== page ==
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Asia Campus

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Advisor Name

Kim L. Chua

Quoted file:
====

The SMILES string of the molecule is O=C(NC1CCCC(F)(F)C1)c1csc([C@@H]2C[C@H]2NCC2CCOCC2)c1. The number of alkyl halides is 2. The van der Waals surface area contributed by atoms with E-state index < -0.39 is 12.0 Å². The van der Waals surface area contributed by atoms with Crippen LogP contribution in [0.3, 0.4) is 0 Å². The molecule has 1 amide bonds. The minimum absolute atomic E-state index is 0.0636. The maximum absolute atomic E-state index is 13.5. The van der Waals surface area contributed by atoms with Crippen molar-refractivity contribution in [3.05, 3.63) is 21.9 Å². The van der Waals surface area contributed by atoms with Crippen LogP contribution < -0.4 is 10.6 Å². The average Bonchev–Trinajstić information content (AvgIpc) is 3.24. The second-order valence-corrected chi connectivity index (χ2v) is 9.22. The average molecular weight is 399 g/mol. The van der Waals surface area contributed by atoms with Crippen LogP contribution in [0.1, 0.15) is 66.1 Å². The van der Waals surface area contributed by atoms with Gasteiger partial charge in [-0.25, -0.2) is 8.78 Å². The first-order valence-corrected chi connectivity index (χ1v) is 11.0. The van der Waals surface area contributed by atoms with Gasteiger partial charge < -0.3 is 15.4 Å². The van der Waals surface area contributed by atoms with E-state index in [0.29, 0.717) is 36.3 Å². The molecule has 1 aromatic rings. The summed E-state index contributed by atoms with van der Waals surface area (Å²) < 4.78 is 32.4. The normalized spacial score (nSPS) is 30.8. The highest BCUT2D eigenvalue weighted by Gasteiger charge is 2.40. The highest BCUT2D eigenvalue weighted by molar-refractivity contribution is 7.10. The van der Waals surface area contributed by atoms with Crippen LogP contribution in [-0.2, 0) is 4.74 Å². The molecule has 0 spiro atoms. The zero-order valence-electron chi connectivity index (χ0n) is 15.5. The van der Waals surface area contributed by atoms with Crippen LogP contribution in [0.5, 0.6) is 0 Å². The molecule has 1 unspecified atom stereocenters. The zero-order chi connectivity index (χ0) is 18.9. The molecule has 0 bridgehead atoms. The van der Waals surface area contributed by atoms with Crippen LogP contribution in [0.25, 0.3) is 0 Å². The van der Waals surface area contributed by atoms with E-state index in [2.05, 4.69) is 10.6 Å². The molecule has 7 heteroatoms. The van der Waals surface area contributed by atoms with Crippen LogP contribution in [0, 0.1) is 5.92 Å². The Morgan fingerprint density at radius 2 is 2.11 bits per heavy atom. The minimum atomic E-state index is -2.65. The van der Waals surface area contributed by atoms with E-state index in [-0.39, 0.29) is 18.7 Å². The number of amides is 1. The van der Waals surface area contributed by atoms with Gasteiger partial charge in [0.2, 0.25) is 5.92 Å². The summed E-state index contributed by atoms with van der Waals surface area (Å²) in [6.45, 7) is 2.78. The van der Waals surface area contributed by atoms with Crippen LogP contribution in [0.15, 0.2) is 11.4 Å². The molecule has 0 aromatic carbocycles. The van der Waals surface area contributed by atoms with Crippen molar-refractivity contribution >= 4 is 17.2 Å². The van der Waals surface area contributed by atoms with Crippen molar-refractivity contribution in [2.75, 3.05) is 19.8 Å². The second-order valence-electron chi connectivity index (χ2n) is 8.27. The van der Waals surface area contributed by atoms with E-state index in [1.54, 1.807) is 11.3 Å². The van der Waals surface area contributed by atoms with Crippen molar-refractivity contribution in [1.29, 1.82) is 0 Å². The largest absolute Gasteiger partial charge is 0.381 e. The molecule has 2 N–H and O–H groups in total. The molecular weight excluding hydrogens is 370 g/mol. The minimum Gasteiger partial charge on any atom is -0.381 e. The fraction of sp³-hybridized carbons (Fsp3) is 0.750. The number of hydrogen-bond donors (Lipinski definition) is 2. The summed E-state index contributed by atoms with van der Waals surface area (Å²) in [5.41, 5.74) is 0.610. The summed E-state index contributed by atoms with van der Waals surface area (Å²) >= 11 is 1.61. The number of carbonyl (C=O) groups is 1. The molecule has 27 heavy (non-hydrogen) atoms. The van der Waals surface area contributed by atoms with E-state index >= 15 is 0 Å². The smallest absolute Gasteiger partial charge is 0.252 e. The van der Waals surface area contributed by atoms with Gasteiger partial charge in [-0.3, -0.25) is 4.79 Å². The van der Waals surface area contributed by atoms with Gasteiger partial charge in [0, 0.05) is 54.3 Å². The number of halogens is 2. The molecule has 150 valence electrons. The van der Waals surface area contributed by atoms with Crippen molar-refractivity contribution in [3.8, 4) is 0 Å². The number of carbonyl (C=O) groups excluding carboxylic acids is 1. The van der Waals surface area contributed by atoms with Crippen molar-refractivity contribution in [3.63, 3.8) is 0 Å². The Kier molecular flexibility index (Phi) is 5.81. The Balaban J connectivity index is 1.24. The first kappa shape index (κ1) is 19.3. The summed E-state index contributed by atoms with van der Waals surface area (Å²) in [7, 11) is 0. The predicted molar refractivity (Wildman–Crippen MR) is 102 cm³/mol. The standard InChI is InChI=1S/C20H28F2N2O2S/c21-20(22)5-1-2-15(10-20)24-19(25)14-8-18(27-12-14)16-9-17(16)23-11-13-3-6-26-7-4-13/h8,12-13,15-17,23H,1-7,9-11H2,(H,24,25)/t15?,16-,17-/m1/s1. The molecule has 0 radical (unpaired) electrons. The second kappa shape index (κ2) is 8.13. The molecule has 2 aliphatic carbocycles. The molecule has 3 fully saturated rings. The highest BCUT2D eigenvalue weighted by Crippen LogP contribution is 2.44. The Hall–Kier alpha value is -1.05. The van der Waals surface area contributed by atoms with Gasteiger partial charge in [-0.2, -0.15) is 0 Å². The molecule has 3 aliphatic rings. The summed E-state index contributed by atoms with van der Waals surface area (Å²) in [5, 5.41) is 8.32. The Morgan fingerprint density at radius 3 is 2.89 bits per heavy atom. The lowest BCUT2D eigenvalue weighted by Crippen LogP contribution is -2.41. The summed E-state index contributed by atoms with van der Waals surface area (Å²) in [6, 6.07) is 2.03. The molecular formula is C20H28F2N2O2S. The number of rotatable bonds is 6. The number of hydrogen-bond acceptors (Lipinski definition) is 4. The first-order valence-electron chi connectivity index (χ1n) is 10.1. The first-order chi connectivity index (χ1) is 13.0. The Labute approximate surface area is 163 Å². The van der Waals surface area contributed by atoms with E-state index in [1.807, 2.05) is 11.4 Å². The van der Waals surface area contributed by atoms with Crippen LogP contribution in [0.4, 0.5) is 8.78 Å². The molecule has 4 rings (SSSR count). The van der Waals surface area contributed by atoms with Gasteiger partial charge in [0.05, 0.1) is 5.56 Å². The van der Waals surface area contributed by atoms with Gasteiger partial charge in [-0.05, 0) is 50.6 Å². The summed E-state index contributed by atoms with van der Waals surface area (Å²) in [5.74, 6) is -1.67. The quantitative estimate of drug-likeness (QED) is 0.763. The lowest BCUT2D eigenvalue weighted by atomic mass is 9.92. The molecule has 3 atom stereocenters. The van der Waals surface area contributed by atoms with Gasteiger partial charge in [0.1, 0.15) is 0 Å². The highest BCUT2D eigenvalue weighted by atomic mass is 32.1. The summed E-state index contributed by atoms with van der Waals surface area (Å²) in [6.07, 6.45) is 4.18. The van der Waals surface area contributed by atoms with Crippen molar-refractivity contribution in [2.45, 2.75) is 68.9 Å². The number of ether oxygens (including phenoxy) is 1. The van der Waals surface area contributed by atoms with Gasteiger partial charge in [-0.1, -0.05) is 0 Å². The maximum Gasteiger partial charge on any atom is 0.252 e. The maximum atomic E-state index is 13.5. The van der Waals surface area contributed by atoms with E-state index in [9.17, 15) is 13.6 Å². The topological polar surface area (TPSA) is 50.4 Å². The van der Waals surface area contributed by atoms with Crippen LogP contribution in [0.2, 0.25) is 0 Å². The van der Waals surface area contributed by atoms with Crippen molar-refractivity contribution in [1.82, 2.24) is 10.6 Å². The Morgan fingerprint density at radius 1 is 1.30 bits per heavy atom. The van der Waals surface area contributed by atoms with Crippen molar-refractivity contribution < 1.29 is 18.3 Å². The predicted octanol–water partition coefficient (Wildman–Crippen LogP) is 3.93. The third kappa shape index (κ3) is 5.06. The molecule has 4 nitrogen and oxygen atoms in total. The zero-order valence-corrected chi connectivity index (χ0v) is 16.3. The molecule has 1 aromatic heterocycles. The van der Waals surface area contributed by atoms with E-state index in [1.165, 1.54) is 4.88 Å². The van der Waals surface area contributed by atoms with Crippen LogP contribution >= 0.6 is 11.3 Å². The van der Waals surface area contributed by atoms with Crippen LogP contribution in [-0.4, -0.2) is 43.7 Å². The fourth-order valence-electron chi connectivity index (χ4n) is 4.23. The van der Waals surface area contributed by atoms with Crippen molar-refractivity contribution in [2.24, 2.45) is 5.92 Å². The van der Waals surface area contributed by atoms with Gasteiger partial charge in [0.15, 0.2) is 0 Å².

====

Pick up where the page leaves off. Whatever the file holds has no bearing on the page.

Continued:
Mental illness becomes one of the main problems that most pilots do not usually address. It is not because pilots do not have the courage or are open enough to talk with someone, but because the Federal Aviation Administration (FAA) forces them to hide from mental depression. Most of the time, the pilots are not willing to declare such illnesses as they fear losing their job; simultaneously, the Federal Aviation Agencies across the world require pilots to be in peat health, including their mental condition, to operate the aircraft. While it can be said that the passengers’ and crews’ safety are in pilots’ hands, mental illness should not be viewed as a disease that cannot be cured. It can be treated with proper medical guidelines; however, the recovery journey can be long and exhausting. With the rising generation of younger pilots who have been dealing with 21st-century problems such as financial issues, family issues, and so on, depression rates among Generation Z have been drastically increased. The paper will analyze the FAA medical certification and whether it should be re-assessed and allowed pilots with long-term mental illness while giving them options for treatment. The paper will also discuss the new mental certification guidelines to a certain extent aligned with regulatory requirements for upcoming pilots to fly under certain circumstances. The Federal Aviation Administration (FAA) must be re-assessed its mental requirement in medical certification for future pilots.

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